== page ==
Wednesday, August 24, 2005

"No Jesus, no peace"

I drove by a church the other day. On the sign out front was this bit of cleverness:

No Jesus, no peace
Know Jesus, know peace

Very nice. But, of course, if "no Jesus, no peace" were true, wouldn't it follow that "no peace, no Jesus" would be true? And, since the world has never been at peace during the entire history of humankind, this seems to indicate that, in fact, there is no Jesus.

I'm just sayin'.


At 6:15 AM, Blogger R. Paul Wiegand said...

In all fairness, logical implication is different than logical equivalence. So it is perfectly reasonable to assert "no Jesus -> no Peace" while not meaning "no Peace -> no Jesus". Still, the two propositions taken together do mean what you suggest, I think, or else they mean something very unintended.

First, consider that they probably do not mean "not Jesus", they really mean "knowledge of" in all cases. I also assume that there is a logical "and" connecting the two statements. That is, these two propositions should, more formally, be written together as:

~knowledgeOf(Jesus) --> ~knowledgeOf(Peace)
knowledgeOf(Jesus) --> knowledgeOf(Peace)

Which we will abbreviate as follows:
(~J->~P) * (J->P)

The truth tables for the two propositions are:

J | P | ~J -> ~P | J -> P
t | t | t | t
t | f | t | f
f | t | f | t
f | f | t | t

The only times these two propositions are true is when both facts are true or both are false ... which is the definition of equivalence. So, in fact, you are right: they mean to suggest that knowledge of peace and knowledge of Jesus are the same thing. Which, in turn, implies that there is no knowledge of Jesus in the world, since there is no Peace in the world.

If they really do mean "not Jesus" then I am certainly confused. By this, I assume, they would mean to suppose the literal lack of existence of Jesus and the literal lack of existence of Peace? If this is true, the two propositions deal with separate facts altogether, and I don't think the implication can be read as an equivalence (necessarily).

Of course that gets them into actual trouble. Since a false premise can imply a true consequent, and since a "false premise" in this first statement is the actual existence of Jesus, it is fair (according to their own premise) to assert that given the fact that Jesus can exist and the fact the there is no peace, the implication still holds. That is, the facts "Jesus exists", "there is no peace" are equally valid as the facts "Jesus exists", "there is peace" ... since, under a false premise, we know nothing about the consequent. This is why I assumed they meant "knowledge of" in all cases. I don't believe they mean to suggest that the only valid factual information that can be induced can come under the case when Jesus does not exist. That is, the first premise would be equivalent to writing, "Hey, if jesus doesn't exist then I know for sure Peace can't exist ... but if he does exist, there's no relationship between Peace and Jesus."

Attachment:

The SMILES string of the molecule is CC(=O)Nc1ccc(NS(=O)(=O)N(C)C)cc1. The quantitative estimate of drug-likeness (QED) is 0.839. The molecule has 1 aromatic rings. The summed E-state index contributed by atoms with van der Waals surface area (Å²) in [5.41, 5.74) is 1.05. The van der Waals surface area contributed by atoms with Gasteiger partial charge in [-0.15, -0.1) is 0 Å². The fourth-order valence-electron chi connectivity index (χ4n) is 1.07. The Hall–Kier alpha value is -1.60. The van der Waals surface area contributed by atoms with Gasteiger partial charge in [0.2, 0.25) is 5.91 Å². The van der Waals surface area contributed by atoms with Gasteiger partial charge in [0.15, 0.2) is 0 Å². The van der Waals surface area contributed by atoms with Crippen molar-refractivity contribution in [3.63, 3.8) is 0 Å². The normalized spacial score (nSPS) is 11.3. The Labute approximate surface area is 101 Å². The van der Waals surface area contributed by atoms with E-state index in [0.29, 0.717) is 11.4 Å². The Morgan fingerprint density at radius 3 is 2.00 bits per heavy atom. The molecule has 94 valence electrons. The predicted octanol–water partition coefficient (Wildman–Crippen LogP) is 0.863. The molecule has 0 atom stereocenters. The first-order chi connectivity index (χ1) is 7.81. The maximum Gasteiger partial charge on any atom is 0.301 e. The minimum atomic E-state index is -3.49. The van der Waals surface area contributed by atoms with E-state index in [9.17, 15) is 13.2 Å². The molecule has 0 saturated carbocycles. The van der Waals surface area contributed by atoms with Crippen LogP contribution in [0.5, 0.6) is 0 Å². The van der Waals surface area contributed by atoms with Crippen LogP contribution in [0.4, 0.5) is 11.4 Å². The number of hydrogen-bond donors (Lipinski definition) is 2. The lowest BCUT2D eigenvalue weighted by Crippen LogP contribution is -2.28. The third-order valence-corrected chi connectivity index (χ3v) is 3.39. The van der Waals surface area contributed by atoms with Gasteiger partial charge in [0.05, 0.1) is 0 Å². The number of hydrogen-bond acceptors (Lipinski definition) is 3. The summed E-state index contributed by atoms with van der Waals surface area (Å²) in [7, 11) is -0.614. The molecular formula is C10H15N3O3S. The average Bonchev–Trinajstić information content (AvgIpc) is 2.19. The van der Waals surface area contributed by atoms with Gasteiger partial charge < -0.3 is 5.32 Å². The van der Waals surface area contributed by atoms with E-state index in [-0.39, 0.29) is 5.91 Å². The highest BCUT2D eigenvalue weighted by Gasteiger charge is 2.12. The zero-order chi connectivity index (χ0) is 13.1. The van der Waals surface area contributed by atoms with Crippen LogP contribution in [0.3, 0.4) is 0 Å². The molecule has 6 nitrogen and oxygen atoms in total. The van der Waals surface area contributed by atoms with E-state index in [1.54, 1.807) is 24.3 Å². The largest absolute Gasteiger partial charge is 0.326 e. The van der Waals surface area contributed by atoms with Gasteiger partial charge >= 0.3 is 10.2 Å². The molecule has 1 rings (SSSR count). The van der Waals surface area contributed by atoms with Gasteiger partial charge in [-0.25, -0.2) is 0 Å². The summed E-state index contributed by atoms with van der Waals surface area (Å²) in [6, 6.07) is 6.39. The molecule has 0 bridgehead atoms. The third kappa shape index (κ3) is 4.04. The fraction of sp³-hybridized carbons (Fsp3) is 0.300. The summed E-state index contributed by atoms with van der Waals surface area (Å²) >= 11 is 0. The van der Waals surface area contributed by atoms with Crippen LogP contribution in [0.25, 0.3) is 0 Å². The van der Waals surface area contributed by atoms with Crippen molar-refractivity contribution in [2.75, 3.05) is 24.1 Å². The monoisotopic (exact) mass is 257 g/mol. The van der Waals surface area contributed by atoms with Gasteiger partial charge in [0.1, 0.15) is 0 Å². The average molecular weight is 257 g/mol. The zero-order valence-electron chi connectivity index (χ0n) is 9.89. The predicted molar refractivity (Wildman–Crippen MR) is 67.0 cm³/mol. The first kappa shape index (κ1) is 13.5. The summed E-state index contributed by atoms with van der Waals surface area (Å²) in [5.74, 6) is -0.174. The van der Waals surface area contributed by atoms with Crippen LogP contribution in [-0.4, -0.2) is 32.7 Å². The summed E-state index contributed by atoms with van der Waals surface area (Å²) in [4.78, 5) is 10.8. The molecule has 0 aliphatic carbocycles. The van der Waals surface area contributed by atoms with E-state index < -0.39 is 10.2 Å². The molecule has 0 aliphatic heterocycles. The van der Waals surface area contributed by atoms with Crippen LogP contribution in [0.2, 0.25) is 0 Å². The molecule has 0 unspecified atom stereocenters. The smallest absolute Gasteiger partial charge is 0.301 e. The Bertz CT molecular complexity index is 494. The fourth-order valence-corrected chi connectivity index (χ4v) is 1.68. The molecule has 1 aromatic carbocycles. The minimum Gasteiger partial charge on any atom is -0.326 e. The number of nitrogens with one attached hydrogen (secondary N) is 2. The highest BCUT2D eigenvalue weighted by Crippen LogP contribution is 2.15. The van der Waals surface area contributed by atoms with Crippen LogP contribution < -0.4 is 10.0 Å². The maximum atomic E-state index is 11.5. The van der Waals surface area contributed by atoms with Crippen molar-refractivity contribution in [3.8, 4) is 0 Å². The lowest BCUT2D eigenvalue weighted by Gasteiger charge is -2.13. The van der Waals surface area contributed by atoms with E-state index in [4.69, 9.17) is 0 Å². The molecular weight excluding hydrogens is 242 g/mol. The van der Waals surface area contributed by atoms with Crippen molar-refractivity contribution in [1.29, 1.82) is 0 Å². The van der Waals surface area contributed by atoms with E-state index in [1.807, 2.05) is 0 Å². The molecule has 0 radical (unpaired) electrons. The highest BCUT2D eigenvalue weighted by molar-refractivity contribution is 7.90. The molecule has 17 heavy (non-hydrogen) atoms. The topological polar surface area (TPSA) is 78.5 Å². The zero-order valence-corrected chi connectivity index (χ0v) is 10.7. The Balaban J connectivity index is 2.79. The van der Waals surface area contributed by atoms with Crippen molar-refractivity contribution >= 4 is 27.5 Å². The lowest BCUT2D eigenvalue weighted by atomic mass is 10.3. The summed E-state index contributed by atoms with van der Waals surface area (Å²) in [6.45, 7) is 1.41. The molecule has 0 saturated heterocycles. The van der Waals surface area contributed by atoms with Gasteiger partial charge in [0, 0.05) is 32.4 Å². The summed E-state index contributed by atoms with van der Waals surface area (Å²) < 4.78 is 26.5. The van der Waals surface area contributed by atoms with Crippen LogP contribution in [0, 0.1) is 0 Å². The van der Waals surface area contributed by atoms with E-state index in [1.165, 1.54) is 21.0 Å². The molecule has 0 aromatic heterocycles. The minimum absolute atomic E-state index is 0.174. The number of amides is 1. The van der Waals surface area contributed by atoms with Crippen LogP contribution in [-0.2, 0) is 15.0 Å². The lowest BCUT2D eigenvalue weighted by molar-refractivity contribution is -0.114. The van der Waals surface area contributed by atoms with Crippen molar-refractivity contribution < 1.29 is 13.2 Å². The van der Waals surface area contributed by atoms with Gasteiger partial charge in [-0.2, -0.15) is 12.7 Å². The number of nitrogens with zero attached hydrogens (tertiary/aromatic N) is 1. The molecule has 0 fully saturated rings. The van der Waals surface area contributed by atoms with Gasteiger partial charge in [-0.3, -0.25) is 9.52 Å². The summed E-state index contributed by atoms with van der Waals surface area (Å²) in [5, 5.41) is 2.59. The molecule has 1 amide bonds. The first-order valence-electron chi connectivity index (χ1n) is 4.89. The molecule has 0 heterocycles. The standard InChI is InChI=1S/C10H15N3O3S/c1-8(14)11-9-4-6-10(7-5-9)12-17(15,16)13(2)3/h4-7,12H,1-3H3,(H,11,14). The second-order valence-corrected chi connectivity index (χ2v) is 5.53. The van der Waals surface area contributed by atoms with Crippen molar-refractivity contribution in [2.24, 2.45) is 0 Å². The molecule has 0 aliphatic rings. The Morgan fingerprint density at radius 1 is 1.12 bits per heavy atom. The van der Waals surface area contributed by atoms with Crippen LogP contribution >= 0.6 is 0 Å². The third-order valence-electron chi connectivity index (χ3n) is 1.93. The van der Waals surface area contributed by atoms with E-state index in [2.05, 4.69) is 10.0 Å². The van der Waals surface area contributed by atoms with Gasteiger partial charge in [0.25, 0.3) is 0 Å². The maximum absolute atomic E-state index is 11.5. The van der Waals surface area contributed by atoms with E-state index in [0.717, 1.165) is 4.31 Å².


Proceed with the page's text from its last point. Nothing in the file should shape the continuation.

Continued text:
But logic and religion are not really well-suited for each other, in spite of George Santayana's claim that "religion, in its intent, is a more conscious and direct pursuit of the Life of Reason than is society, science, or art."

Of course, he also writes:

"Religion pursues rationality through the imagination. When it explains events or assigns causes, it is an imaginative substitute for science. When it gives precepts, insinuates ideals, or remoulds aspiration, it is an imaginative substitute for wisdom ... the conditions and aims of life are both represented in religion poetically, but this poetry tends to arrogate itself to literal truth and moral authority, neither of which it possesses."

Just a fun quote for the day ...

At 8:01 AM, Blogger mooglar said...

I thought about going into the equivalence (or lack thereof) issue with reversing "no Jesus, no peace," and why, in the end, "no Jesus, no peace" must be logically equivalent to "no peace, no Jesus" if meant in the way I believe it is. But I was wise not to do so, for you have done a much better job, with truth tables and everything. Bravo, sir! :^)


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